A craft like that will have an onboard flight computer to help with attitude positioning, and possibly even GPS; and FPV camera modifications are relatively cheap/easy to setup.

    • by chuckinator ( 2409512 ) on Tuesday August 20, 2013 @03:12PM (#44622315)
      It's a different in regulations requiring additional flight system equipment and verification testing. RC aircraft are only permitted a flight ceiling below 400 ft and the operator must maintain visual line of sight with the craft at all times. Unmanned aircraft are allowed a much higher flight ceiling, but they must follow all FAA rules and guidelines regarding traffic control as other manned aircraft. However, the FAA is not yet allowing drones to operate in the same airspace with manned traffic and must have a specially defined flight zone that their operations are limited to. That will change come 2015 when the FAA has said that they will allow a mix of manned and unmanned aircraft traffic with priority status going to the manned systems. Also, unmanned aircraft must have the full suite of required avionics instruments, must pass rigorous series of flight tests, and must have the same passive radar detection and flight radio transponder required for manned aircraft.
    • Well I google'd that for you because I was curious too. []

      It seems like a functional definition is that a drone has either a mounted camera, or some means of operating outside of a line-of-sight controller (eg. simple AI autonomy, or a remote control that hooks into GPS or non-mounted cameras for control, etc.).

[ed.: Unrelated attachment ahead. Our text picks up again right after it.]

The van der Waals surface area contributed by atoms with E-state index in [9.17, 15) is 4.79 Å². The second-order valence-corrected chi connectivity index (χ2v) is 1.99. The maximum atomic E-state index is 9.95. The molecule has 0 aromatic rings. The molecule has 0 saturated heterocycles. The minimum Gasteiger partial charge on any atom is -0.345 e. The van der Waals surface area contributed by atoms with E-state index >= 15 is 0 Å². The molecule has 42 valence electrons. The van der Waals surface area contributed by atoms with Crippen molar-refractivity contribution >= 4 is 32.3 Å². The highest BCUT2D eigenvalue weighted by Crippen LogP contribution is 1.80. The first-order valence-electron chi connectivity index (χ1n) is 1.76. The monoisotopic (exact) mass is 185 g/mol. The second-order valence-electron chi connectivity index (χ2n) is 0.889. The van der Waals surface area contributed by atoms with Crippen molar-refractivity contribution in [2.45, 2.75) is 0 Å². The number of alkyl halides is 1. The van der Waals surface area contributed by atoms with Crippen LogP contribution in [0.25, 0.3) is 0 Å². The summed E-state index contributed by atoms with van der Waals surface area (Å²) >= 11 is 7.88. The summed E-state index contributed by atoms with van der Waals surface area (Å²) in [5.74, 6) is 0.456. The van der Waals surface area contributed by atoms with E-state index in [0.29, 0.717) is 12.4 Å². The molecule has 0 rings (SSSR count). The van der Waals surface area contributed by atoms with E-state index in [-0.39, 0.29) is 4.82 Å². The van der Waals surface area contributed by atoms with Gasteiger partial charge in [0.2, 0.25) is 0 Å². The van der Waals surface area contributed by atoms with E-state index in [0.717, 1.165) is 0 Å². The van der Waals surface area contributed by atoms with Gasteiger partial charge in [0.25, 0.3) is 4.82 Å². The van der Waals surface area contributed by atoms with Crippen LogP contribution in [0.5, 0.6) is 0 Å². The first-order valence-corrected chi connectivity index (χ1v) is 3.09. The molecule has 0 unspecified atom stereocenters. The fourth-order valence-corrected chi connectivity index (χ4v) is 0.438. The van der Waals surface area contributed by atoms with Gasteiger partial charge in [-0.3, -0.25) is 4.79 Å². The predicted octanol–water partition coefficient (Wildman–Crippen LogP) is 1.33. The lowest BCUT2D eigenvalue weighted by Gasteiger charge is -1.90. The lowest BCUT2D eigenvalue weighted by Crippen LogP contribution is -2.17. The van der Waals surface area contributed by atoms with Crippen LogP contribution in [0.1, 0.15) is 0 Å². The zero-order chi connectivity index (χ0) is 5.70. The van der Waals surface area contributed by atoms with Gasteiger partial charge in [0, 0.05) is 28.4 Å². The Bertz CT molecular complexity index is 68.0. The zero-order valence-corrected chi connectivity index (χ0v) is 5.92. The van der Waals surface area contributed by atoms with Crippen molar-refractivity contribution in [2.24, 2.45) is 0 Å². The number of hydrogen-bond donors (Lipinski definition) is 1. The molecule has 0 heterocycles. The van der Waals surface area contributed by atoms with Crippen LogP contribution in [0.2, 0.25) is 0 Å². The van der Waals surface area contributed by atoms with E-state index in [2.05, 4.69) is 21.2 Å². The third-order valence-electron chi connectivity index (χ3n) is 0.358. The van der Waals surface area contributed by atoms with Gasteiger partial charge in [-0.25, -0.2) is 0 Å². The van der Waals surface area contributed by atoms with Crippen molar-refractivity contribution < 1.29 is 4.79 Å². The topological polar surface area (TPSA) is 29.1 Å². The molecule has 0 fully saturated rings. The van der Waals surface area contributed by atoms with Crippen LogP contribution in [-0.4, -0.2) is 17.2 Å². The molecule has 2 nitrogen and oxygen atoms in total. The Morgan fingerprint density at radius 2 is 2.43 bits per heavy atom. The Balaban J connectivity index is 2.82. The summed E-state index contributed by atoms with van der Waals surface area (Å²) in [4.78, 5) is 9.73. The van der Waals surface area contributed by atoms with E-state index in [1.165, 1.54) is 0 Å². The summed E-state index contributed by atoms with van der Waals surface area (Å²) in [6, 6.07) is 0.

• by dorpus ( 636554 ) on Tuesday August 20, 2013 @02:50PM (#44622035)

    Are there any Western records of mice that act like this? []

  • by Gothmolly ( 148874 ) on Tuesday August 20, 2013 @02:50PM (#44622037)

    Is a model plane now a drone? What about a paper airplane? Is an RC car a "land drone"? If I have a Capsela model in the bathtub with me, did I create a "water drone"?

    It's a tsunami of hyperbole.

  • by argStyopa ( 232550 ) on Tuesday August 20, 2013 @02:58PM (#44622149) Journal

    Is it just me, or are we starting to use "drone" for pretty much anything that doesn't have a pilot actually sitting in it today?

    AFAIK, "drone" is really an autonomous vehicle that for at least SOME of its flight time, it's not directly under pilot control.

    I mean, it sure SOUNDS a lot cooler to say they use a "drone" than "a big radio control plane".

  • by Culture20 ( 968837 ) on Tuesday August 20, 2013 @03:00PM (#44622161)
    Sounds like it's not effective enough. Get some dogs. Better yet, remove Canadian Geese from the protected species list. I'd love to hunt these things (they're so unafraid of humans now that you could whack them with a club).
    • There are golf courses that use border collies to convince canadian geese to move along. Apparently the geese don't appreciate being herded.